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As childrenswear designers continue to hone in on the sophistication of adult styles, South Korean designer Minjee Lee credits her background in women’s wear as a key to her success.
As childrenswear designers continue to hone in on the sophistication of adult styles, South Korean designer Minjee Lee credits her background in women’s wear as a key to her success with Dinui. After studying women’s design at Parsons in New York, where Lee learned the draping and clean lines so prevalent in her collections, she spent time at Elie Tahari, a label known for its elegance. “The combination of school and work helped me to be more creative but also a realistically balanced designer,” she says.
Dinui made its debut in 2015, and Lee’s high-quality collection quickly caught buyers’ attention with its refined yet urban-chic attitude. “I was lucky to meet wonderful clients and receive very kind feedback for my first collection,” she says, noting that accounts rolled in quickly from specialty boutiques and Barneys. Since then Lee has maintained her minimal and modern aesthetic, showcasing effortless silhouettes with a strikingly rich appeal. Dinui’s Fall ’18 line follows the same DNA, a twist on the typical simplicity. Instead of toned-down colorways of black and gray, the designer has infused muted indi pink and beige accents. The season also mixes textures such as fur and jersey, as well as little details like ruffles and gathers. And while Lee usually features plenty of leather and fur, this season experimented with Eco fur. “I want to make certain styles easier to wear, easier to care for and more accessible,” she says. “I’ve always been interested in Eco fur, so I was very happy to have finally found it.”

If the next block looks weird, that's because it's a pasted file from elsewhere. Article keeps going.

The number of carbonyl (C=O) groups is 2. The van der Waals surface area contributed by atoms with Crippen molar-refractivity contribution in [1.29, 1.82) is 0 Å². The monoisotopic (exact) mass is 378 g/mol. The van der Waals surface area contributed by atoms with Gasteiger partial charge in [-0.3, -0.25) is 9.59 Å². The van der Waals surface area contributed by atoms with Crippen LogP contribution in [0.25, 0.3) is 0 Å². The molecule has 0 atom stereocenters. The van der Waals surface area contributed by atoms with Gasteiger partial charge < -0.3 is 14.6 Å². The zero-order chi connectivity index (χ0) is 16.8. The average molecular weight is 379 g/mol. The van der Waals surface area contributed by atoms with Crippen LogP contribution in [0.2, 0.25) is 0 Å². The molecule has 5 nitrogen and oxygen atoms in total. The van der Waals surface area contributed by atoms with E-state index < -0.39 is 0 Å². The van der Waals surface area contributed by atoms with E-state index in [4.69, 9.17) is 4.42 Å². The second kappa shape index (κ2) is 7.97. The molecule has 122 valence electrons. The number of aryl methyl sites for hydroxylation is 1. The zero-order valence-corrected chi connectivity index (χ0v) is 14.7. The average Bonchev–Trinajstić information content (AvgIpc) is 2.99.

Of course, when it comes to designing children’s clothing, style is only one, albeit key, ingredient. “Being comfortable as well as beautiful is really the most important factor,” Lee says. “A comfortable design can mean the cut and style, but also the materials used.” Lee’s high-quality standards are maintained by keeping close tabs on every step—from the pattern-making process to production. “I double check every little grading spec and each little stitch and detail,” she says. “I work hard to keep this high standard for Dinui, and I hope all this attention is what makes my brand stand out.” —Aleda Johnson
Who is the Dinui customer? They’re an urban family who travels, goes to museums and simply loves to be stylish wherever they are. Our clothes make them look great but keep them comfortable at the same time.
How’s business of late? Business is pretty much as usual this year—I’m very thankful. I haven’t felt any direct impact from the ‘retail shakeout’ yet, but I’m keeping a close eye on any new changes and market trends.
Are there any designers you admire? Riccardo Tisci and all his work at Givenchy. I admire his designs because they’re so different from my own. They keep me inspired to challenge myself.
What might people be surprised to know about you? People have told me that I don’t laugh much, but I actually laugh a lot. I just need to be more comfortable to really let my true self show.
Where is your favorite place to escape? I love to escape to a hot spring, usually an onsen (a bathhouse around a hot spring) in Japan. My favorite is a beautiful, quiet place in Hakodate in Northern Japan. Skiing is another love of mine. Lucky for me, there are some fantastic slopes right here in Korea only a few hours from home.
What do you love most about being a designer? I’ve always adored working with fabric and creating beautiful things. I love seeing my thoughts and ideas become touchable objects. When I see children wearing my clothes, I’m very proud I spent all those months working so hard. It keeps me inspired to do it all over again!